Maybe it's not a formal vow, but I can think of three reasons to stop following the news:

1. It's usually wrong.  Time was people got fired for getting stuff wrong.  Not so much these days.  So long as the lie agrees with the narrative, people are fine.

2. There's nothing I can do about it but worry.  Whatever happens in the wider world is going to happen with or without me.  Better to focus on my family and community than wring my hands about events on other continents.

3. Every word I read about world events is a word I could be reading in support of my book project.  I've gathered a lot of sources, and if I'm going to keep this thing on track, I need to focus on my research.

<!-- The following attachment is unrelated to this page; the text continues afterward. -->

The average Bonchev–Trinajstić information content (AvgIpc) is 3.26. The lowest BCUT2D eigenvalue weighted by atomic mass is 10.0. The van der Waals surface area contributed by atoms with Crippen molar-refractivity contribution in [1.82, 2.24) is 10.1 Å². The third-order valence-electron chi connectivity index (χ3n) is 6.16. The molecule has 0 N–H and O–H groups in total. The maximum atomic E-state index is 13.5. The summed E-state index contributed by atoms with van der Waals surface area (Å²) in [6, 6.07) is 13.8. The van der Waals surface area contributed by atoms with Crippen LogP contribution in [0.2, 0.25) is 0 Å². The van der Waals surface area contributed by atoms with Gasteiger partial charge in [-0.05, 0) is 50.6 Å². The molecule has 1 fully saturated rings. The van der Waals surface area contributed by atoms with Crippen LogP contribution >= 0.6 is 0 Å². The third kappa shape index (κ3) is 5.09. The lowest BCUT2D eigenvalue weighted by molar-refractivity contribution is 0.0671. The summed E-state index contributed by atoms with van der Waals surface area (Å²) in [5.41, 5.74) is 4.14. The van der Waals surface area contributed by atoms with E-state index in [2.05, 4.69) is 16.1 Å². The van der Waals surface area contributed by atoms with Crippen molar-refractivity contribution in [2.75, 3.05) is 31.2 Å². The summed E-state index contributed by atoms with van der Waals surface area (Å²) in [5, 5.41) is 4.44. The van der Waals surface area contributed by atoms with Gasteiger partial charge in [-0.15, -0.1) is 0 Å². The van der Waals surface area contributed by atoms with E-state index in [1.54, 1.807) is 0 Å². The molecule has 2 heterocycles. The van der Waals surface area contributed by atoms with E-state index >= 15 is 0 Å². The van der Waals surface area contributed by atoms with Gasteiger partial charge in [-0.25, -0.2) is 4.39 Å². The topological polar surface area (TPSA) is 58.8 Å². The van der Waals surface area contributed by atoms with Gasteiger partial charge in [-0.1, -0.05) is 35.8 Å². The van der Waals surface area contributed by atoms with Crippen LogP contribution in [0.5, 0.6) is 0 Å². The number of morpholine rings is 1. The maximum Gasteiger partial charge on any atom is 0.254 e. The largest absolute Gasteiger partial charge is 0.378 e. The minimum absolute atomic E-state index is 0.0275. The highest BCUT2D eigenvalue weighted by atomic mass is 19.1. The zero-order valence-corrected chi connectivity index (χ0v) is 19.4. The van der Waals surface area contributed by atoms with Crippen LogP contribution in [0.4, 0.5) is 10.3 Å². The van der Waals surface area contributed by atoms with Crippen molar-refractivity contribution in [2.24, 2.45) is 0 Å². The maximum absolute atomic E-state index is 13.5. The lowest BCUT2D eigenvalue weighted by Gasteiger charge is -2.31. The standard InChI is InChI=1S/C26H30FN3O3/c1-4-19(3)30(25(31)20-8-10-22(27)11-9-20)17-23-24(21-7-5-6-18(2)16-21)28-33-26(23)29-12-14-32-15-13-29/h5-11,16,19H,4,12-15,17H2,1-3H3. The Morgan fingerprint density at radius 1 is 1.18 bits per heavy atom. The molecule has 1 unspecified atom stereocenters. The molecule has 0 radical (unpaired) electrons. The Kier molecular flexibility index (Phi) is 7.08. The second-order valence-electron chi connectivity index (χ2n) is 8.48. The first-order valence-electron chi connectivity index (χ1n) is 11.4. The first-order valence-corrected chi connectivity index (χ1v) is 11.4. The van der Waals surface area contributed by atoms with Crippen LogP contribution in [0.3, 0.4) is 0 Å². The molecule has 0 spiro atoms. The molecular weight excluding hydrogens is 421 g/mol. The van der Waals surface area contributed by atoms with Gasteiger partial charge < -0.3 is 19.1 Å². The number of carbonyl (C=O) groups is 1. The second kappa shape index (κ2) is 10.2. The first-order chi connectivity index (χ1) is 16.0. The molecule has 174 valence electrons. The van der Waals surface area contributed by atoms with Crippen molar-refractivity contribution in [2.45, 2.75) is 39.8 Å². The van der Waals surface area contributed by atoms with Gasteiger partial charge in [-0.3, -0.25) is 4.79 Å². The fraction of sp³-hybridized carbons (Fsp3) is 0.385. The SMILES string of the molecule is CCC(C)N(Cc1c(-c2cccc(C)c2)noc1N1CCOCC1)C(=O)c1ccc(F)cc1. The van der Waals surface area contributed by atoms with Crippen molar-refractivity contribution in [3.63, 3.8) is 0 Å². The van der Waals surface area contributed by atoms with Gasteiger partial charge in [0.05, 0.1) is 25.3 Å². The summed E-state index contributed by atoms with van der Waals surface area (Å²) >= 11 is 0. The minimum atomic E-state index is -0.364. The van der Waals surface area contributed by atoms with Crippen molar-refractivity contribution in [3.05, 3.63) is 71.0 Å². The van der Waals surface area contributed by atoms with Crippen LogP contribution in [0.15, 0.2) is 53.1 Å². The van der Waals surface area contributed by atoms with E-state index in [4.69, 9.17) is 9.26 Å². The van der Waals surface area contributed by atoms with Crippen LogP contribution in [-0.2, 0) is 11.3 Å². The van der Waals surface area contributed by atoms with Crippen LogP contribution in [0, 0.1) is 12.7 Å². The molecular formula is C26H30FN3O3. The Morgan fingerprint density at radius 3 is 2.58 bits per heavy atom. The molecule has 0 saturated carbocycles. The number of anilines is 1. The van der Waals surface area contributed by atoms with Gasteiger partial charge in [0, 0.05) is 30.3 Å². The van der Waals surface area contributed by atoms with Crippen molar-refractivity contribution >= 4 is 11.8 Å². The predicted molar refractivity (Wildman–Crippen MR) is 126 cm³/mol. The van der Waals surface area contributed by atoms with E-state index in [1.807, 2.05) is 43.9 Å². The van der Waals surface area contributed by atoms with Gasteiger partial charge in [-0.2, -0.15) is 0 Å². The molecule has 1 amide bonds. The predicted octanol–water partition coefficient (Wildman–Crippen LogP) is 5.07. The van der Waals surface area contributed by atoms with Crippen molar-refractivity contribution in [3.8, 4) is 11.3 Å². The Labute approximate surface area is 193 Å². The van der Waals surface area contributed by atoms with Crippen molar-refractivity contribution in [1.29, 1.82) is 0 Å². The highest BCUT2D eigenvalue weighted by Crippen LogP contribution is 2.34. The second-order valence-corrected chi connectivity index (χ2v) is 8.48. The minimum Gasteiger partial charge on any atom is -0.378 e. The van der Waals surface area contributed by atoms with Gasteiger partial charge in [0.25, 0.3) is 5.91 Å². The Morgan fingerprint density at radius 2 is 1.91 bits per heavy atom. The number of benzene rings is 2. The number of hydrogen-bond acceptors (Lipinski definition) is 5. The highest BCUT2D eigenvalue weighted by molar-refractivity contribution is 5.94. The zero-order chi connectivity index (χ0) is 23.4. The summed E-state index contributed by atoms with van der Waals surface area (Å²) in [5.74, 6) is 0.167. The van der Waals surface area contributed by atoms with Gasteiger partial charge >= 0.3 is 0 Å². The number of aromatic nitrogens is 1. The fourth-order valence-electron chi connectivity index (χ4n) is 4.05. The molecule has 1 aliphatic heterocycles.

Again, this wasn't something that really occurred to me until Monday.  I had been making good progress on my China book and it was then that I realized I couldn't write more until I dug into all these books I've bought.  That sealed the deal:  less posting, less news, more research which leads to more writing.

I really want to have at least a rough draft by May.  I think if I cut out the time-wasters, I can do it.


On the brink of Lent 2022

With Ash Wednesday coming up, I've been thinking about how to approach Lent this year.

Normally I give up things - usually sinful stuff, but also something I enjoy to remind myself of Our Lord's sacrifices.

However, Lent also calls for additional acts of charity, things we do for others, and so I want to participate in that as well.

In fact, I don't think I'm going to give anything up (other than what is required of all Catholics).  Instead, I think I will try to do more, pray more, give more.